“Beauty is truth, truth beauty” Essay

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Of the five odes written by John Keats, this ode was written to show the beauty of love through a work of art. This work of art is a Grecian Urn, one side adorned with a woman being pursued by a “bold lover” and on the other a priest leading a heifer to be sacrificed. The beauty of this poem is given in five stanzas of iambic pentameter with a two part rhyme scheme, giving the poem a sense of a two part structure and, furthermore, two meanings just as there are two sides of the urn. The manifest meaning is one of the picture being timeless and the love eternal, while the latent meaning is that of silence and how love can be expressed without word or sound. Keats begins this depiction of beauty in the first stanza by describing the woman,…show more content…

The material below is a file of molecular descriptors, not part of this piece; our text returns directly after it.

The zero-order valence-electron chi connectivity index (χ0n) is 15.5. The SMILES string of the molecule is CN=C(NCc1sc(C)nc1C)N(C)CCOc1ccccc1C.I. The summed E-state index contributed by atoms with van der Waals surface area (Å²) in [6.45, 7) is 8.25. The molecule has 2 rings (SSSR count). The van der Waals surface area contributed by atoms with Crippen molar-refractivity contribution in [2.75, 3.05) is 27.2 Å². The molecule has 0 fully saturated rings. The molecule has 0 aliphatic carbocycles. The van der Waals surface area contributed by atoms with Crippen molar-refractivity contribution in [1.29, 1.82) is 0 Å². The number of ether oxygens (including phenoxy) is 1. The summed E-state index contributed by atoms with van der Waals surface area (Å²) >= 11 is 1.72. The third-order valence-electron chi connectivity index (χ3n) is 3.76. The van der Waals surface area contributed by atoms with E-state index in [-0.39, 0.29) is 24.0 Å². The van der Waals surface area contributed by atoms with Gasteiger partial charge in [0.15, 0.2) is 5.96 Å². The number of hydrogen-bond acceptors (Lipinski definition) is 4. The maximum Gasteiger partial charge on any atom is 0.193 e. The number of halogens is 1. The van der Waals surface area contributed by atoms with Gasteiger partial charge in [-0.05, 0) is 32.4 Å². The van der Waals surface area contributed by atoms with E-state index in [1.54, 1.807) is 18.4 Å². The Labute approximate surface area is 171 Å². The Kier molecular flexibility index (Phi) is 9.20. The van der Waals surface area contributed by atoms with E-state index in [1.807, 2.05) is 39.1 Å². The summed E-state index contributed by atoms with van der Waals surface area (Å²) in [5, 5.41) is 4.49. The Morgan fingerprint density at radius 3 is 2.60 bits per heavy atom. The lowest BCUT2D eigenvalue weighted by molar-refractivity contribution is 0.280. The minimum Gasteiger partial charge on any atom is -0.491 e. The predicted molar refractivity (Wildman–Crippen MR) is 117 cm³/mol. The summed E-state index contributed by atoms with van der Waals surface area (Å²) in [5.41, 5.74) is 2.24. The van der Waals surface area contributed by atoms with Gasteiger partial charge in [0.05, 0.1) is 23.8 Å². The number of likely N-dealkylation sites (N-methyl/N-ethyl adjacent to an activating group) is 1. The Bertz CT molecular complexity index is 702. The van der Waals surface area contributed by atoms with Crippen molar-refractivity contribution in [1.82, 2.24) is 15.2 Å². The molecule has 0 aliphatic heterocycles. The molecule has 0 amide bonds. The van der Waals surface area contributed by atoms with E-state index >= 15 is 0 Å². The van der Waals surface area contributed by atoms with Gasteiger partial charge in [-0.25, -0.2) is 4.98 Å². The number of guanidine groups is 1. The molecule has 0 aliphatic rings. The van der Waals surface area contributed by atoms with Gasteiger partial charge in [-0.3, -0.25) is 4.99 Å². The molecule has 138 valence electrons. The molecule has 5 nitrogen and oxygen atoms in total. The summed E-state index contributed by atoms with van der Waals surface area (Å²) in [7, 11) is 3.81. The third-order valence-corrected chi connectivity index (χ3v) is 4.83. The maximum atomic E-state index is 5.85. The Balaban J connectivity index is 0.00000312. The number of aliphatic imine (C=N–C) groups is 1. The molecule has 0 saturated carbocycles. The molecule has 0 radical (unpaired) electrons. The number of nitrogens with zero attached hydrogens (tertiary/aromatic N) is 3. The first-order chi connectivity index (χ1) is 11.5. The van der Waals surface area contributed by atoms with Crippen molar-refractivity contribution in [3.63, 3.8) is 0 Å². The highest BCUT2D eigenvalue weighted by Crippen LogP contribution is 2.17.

However, we are told not to grieve, for just as the lover will never reach his beloved, his beloved will never fade and “for ever wilt thou love”. In the third stanza, Keats repeats the word happy six times and “for ever” five times. The purpose of this is to exaggerate his message of timeless beauty. The urn will forever show the same scene of the trees in full bloom, never to “bid the Spring adieu”. “More happy love! More happy, happy love!”; describing the love of the young couple, Keats says that they will be “for ever warm”, “for ever panting”, and “for ever young”. In this, the speaker rejoices in the still moment, the love that will for ever remain frozen. The repetition of happy and exclamation points also seem to show Keats’ overly sentimental feeling for the trees’ condition, almost as if he is envious of their everlasting beauty (Trumann). Until this point the reader has seen a single side of the urn. The fourth stanza of “Ode on a Grecian Urn” begins to show us other side of the urn, as if the speaker is holding the urn in his hand and turning it over to view the rest of the design. Full of questions, this stanza gives the feeling of confusion. The speaker is contemplating the purpose of the priest, the “garlands drest” heifer, and wondering about their destination. Another part of this scene depicts a town “emptied of its folk,” leaving the speaker to wonder what
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